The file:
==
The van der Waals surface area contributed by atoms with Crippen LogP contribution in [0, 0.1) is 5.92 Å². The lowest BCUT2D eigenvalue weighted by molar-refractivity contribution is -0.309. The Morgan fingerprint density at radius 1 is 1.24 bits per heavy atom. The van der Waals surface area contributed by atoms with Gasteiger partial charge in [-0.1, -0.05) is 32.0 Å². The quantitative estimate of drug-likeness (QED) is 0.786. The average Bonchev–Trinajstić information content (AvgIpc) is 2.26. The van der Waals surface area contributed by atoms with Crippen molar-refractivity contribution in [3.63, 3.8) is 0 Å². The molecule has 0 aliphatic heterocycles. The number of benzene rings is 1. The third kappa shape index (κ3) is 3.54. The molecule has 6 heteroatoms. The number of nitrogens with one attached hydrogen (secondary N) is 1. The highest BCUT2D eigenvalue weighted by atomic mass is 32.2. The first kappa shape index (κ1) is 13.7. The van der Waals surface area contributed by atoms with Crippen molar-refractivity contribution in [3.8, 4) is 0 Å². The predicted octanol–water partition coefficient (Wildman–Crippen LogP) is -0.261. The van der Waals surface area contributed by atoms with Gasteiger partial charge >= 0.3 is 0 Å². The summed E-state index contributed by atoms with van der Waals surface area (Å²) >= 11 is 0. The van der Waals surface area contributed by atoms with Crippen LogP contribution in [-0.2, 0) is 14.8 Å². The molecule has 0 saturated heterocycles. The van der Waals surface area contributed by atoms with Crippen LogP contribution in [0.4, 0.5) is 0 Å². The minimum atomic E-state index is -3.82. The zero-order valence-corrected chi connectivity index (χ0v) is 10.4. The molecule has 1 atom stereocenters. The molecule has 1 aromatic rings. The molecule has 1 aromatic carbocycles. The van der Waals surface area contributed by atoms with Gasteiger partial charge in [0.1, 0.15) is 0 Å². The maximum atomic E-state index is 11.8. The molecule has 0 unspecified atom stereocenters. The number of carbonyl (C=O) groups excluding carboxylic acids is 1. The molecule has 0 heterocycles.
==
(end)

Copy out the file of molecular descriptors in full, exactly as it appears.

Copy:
The van der Waals surface area contributed by atoms with Crippen LogP contribution in [0, 0.1) is 5.92 Å². The lowest BCUT2D eigenvalue weighted by molar-refractivity contribution is -0.309. The Morgan fingerprint density at radius 1 is 1.24 bits per heavy atom. The van der Waals surface area contributed by atoms with Gasteiger partial charge in [-0.1, -0.05) is 32.0 Å². The quantitative estimate of drug-likeness (QED) is 0.786. The average Bonchev–Trinajstić information content (AvgIpc) is 2.26. The van der Waals surface area contributed by atoms with Crippen molar-refractivity contribution in [3.63, 3.8) is 0 Å². The molecule has 0 aliphatic heterocycles. The number of benzene rings is 1. The third kappa shape index (κ3) is 3.54. The molecule has 6 heteroatoms. The number of nitrogens with one attached hydrogen (secondary N) is 1. The highest BCUT2D eigenvalue weighted by atomic mass is 32.2. The first kappa shape index (κ1) is 13.7. The van der Waals surface area contributed by atoms with Crippen molar-refractivity contribution in [3.8, 4) is 0 Å². The predicted octanol–water partition coefficient (Wildman–Crippen LogP) is -0.261. The van der Waals surface area contributed by atoms with Gasteiger partial charge >= 0.3 is 0 Å². The summed E-state index contributed by atoms with van der Waals surface area (Å²) >= 11 is 0. The van der Waals surface area contributed by atoms with Crippen LogP contribution in [-0.2, 0) is 14.8 Å². The molecule has 0 saturated heterocycles. The van der Waals surface area contributed by atoms with Crippen LogP contribution in [0.4, 0.5) is 0 Å². The minimum atomic E-state index is -3.82. The zero-order valence-corrected chi connectivity index (χ0v) is 10.4. The molecule has 1 atom stereocenters. The molecule has 1 aromatic rings. The molecule has 1 aromatic carbocycles. The van der Waals surface area contributed by atoms with Gasteiger partial charge in [0.1, 0.15) is 0 Å². The maximum atomic E-state index is 11.8. The molecule has 0 unspecified atom stereocenters. The number of carbonyl (C=O) groups excluding carboxylic acids is 1. The molecule has 0 heterocycles.